Introduction

The district of Champhai (23° 28′ 28″ N, 93° 19′ 32″ E) is located in eastern Mizoram bounded by the two districts of Aizawl and Serchhip in the west, the state of Manipur in the north and Myanmar in the east having a total area of 318,500 hectare (ha). Champhai meaning ‘flat land’ derived its name from the vast paddy field situated below the foothill of the Champhai town with a population density of 39 per ha. The district is dominated by the scheduled tribe (98.19%) recognized by the Constitution of India (Directorate of Census Operations, Mizoram 2011: 7, 10 and 11). In the present day scenario, Mizo and English are the principal languages and Christianity is the dominant religion.

The mythical origin of the Mizo tribes is based on the legend of Chhinlung (capstone) covering a hole in the ground through which various tribes of the Mizos have emerged (Malsawmdawngliana 2015: 57, Pachuau 2009: 2, Chhangte 2013: 3). Another legend of origin is the story of Khampat in Myanmar from where the Mizos migrated due to pressures from the Shan (Lalthangliana 2013: 6, Malsawmdawngliana 2015: 58–59, Chhangte 2013: 11–15, Lalzarzoa 2013: 22–23).

The Mizos while living in the Chin Hills between the fifteenth and seventeenth centuries had the practice of erecting memorials for the departed which was continued to the present day Mizoram (Hmar 2010: 17). The Chins of the north erected memorials made of a thick plank of hard wood about fifteen foot high where a head is carved on the top which represents the dead chief. There are other carvings such as men, women, children, animals, gongs (a metal disc giving a booming sound when struck), beads and guns etc. which represents the chief’s family and the animals he had killed (Carey and Tuck 1932: 194–195). The Maras (a branch of the Lai tribe of Chins, speaking a language closely similar to Lai) living in southern Mizoram also had the practice of erecting wooden post called thangri along with stone monuments called longphei. Apart from the thangri and longphei, there are two kinds of monuments which are restricted to only the chiefs and wealthy nobles known as phura pachang (similar to megalithic cairns) and longdong (square enclosed four stone walls) (Parry 1932: 414–417). The megalithic monuments of Mizoram are usually rough having different shapes like rectangular, polygonal, cylindrical and conical. Menhir is the most common type of monument and the stones are erected at the entrance of the villages facing no particular direction (Hmar 2010: 18).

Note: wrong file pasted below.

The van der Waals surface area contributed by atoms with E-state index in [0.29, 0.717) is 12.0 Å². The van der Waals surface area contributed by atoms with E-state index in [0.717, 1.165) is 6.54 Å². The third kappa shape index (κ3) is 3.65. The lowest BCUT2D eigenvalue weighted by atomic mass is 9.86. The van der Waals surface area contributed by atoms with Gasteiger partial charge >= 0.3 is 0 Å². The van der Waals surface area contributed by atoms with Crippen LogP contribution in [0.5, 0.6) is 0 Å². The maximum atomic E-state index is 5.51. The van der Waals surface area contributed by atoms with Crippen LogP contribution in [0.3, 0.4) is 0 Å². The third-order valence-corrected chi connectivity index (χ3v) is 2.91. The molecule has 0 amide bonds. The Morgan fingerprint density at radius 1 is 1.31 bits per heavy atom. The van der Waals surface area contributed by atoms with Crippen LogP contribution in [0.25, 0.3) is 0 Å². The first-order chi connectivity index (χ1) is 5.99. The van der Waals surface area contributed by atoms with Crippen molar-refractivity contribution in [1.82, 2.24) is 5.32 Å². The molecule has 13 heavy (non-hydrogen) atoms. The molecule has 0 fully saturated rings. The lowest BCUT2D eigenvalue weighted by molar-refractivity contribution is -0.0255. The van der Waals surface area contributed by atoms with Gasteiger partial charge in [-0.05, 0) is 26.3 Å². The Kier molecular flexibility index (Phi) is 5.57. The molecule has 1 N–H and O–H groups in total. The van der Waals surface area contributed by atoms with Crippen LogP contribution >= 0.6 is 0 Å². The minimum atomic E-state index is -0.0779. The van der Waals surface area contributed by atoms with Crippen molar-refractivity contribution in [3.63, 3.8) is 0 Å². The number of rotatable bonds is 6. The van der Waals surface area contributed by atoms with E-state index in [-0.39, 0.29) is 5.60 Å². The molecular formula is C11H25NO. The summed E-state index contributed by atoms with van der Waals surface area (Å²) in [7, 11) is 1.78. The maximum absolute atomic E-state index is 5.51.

Study Area for the field season 2015–2016

The selected study areas are the villages of Farkawn and Khankawn (Fig. 1) where the various megalithic monuments and petroglyphs are found. Some reports about the sites are available (Monoliths and Landmarks of Mizoram, Volume–I and II, A Report on Explorations in Mizoram, March 2015). The available published literature are mere catalogs of the megaliths and petroglyphs found and lacks detailed documentation and supportive ethnographic studies. Hence, this particular field visit was undertaken with a view of detailed documentation of the megaliths and petroglyphs. The research also incorporated an ethnographic study on the present day society and their use of tools and stone.

Figure 1 

Map of Farkawn and Khankawn village, Mizoram, India.

Aims of Study

  • To visit and record all the known megaliths and petroglyphs made on natural rock surfaces in the two villages.
  • To conduct interviews and collect any folklore and stories associated with the megaliths and petroglyphs on natural rock surfaces.

Methodology

  • Taking photographs of all the visited megaliths and petroglyphs on natural rock surfaces including GPS location.
  • Village to village survey.
  • Ethnoarchaeological study.
  • Collection such as folklore/story associated with the petroglyphs on megaliths and natural rocks.

Megalithic findings from Farkawn village

Chhura Chi Rawt Lung (Salt Grinding Stone of Chhura) (Fig. 2): This megalith is located outside the village of Farkawn (23°04.939′ N, 093°18.264′ E) at an altitude of 1,213 meters and it is composed of sandstone. It is a monolith which has the upper section smaller than the base with a blunt pointed tip looking like a head on a shoulder. The stone is over a meter in height. It has four cupules facing South-West direction. Lungkeiphawtial River flows at the base of the hill. It has been protected by Directorate of Art & Culture, Mizoram.

Figure 2 

Chhura Chi Rawt Lung.

Lung Hmel Pu (Stone Containing Faces) (Fig. 3): This megalith (23°04.932′ N, 093°18.231′ E) is located beside Chhura Chi Rawt Lung at an altitude of 1,233 meters. This stone has been found in the vicinity where it presently stands and it has been re-erected by the locals. It has depictions of six human faces and five heads of animals most likely of the bovine family, perhaps the mithun/gayal (Bos frontalis) done by incision technique. A small portion at the base of the stone on the right has broken off. This stone is not named in any existing literature and has been named for the first time by the first author during his exploration.

Figure 3 

Lung Hmel Pu (Stone Containing Faces).